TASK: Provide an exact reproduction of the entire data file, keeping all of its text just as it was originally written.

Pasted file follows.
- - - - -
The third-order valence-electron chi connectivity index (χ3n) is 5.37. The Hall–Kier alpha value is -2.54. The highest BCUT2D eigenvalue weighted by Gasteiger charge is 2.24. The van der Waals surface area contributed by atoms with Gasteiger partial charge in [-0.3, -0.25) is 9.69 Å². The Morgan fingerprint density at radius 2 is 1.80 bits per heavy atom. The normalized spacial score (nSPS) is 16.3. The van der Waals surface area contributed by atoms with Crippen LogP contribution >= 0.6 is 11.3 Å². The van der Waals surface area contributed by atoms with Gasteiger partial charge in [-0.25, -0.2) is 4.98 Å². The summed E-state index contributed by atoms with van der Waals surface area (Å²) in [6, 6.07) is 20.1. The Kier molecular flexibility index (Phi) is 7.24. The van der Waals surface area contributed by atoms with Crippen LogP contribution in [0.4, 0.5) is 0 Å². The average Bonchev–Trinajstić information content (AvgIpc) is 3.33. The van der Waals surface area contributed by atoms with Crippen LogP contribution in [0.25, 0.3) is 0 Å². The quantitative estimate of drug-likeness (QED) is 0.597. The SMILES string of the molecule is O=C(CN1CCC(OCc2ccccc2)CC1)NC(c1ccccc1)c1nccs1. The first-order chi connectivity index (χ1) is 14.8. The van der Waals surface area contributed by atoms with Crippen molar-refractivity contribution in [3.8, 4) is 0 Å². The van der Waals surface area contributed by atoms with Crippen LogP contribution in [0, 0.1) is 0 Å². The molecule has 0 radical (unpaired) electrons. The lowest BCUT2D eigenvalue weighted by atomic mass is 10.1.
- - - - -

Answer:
The third-order valence-electron chi connectivity index (χ3n) is 5.37. The Hall–Kier alpha value is -2.54. The highest BCUT2D eigenvalue weighted by Gasteiger charge is 2.24. The van der Waals surface area contributed by atoms with Gasteiger partial charge in [-0.3, -0.25) is 9.69 Å². The Morgan fingerprint density at radius 2 is 1.80 bits per heavy atom. The normalized spacial score (nSPS) is 16.3. The van der Waals surface area contributed by atoms with Crippen LogP contribution >= 0.6 is 11.3 Å². The van der Waals surface area contributed by atoms with Gasteiger partial charge in [-0.25, -0.2) is 4.98 Å². The summed E-state index contributed by atoms with van der Waals surface area (Å²) in [6, 6.07) is 20.1. The Kier molecular flexibility index (Phi) is 7.24. The van der Waals surface area contributed by atoms with Crippen LogP contribution in [0.4, 0.5) is 0 Å². The average Bonchev–Trinajstić information content (AvgIpc) is 3.33. The van der Waals surface area contributed by atoms with Crippen LogP contribution in [0.25, 0.3) is 0 Å². The quantitative estimate of drug-likeness (QED) is 0.597. The SMILES string of the molecule is O=C(CN1CCC(OCc2ccccc2)CC1)NC(c1ccccc1)c1nccs1. The first-order chi connectivity index (χ1) is 14.8. The van der Waals surface area contributed by atoms with Crippen molar-refractivity contribution in [3.8, 4) is 0 Å². The van der Waals surface area contributed by atoms with Crippen LogP contribution in [0, 0.1) is 0 Å². The molecule has 0 radical (unpaired) electrons. The lowest BCUT2D eigenvalue weighted by atomic mass is 10.1.